The level of detail on the best Japanese customs can be mind-blowing. Take Kenichi Iizuka’s Mugen CR-X Pro, for instance. The aero kit from the Honda specialists at Mugen is already a Bubble Era aftermarket classic, but it was much more than simple ground effects.
The kit was designed by race car aerodynamics expert Takuya Yura of Mooncraft, who has created the body work of everything from F1 cars to Honda’s JGTC touring cars like the Raybrig NSX and JACCS Accord. According to designer Ryu Asada, he was responsible for many Mugen kits of the era.
Ryu also notes a detail so subtle most people would overlook it. The step between the nose of the hood and the front bumper is shorter than stock. That’s great for aerodynamics and looks, and what any normal company would do is simply reduce the depth of the bumper. However, this is Bubble Era Japan we’re talking about, so instead Mugen actually lengthened the entire nose. The side markers on the Mugen kit are actually located about an inch forward from the wheel arch, in the process making the headlight wells appear deeper as well.
The Mugen bits also include a rear spoiler and B-pillars featuring pass-through vents, all designed with Mr. Yura’s expert experience with aerodynamics. Which brings us to Mr. Iizuka’s personal CR-X, which has appeared in Japanese magazines and the above video from UNA. Though he obviously has a passion for the Mugen CR-X Pro, it also happens that Iizuka-san’s hobby is building superb scale model kits.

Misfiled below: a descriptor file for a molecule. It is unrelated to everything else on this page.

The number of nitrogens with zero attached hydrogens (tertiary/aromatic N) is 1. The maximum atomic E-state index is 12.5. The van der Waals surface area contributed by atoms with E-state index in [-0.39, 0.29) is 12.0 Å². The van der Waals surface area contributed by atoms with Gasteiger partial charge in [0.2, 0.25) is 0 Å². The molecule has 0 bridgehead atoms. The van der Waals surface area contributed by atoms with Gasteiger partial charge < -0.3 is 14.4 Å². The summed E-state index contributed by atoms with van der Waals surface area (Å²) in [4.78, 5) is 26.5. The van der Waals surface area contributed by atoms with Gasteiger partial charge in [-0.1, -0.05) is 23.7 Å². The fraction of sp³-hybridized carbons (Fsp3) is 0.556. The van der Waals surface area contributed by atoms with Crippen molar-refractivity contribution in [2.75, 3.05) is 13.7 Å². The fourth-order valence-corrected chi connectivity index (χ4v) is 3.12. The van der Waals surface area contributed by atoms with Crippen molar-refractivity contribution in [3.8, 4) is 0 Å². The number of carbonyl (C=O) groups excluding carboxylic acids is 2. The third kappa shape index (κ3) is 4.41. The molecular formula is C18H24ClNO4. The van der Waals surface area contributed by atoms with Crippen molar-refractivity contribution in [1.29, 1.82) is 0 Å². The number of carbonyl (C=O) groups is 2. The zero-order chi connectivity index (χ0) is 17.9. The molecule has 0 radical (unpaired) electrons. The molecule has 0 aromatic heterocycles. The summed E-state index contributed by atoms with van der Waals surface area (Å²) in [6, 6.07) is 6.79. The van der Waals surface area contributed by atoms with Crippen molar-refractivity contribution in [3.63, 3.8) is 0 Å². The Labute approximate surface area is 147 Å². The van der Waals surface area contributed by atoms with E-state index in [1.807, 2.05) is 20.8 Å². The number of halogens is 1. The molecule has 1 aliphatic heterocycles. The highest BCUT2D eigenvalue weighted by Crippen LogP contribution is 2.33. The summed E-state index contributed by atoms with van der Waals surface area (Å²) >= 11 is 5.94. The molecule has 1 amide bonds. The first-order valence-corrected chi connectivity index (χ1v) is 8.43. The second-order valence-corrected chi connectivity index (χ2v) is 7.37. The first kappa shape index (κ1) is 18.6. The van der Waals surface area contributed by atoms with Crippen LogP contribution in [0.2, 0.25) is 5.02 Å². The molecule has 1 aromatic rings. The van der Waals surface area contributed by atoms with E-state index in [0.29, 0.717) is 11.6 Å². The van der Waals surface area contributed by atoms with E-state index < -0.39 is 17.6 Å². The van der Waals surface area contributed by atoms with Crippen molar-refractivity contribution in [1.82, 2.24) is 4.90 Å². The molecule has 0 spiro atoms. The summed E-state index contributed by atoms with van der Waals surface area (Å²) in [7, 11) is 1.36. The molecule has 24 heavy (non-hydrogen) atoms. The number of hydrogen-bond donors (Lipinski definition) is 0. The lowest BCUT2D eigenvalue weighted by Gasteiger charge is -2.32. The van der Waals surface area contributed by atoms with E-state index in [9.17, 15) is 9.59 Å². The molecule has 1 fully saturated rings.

As such, he is a big fan of Tamiya, which made the Ballade Mugen CR-X Pro in both 1:24 scale plastic model kit and 1:10 scale radio control car. Ryu points out that actual Mugen kit’s rear blister fender has a line where it attaches to the stock body, but the Tamiya bodies are molded without it. So what did Iizuka-san do? He smoothed out the flare to make it look more like the Tamiya.
Iizuka-san’s car also had a sunroof originally, but he swapped with a solid panel roof so he could add the optional pop-up vent that was on the Tamiya kit. Only the most hard core Tamiya fans would notice these changes and understand the purpose behind them, but that’s how insane a passionate owner can be (towards and already insane kit).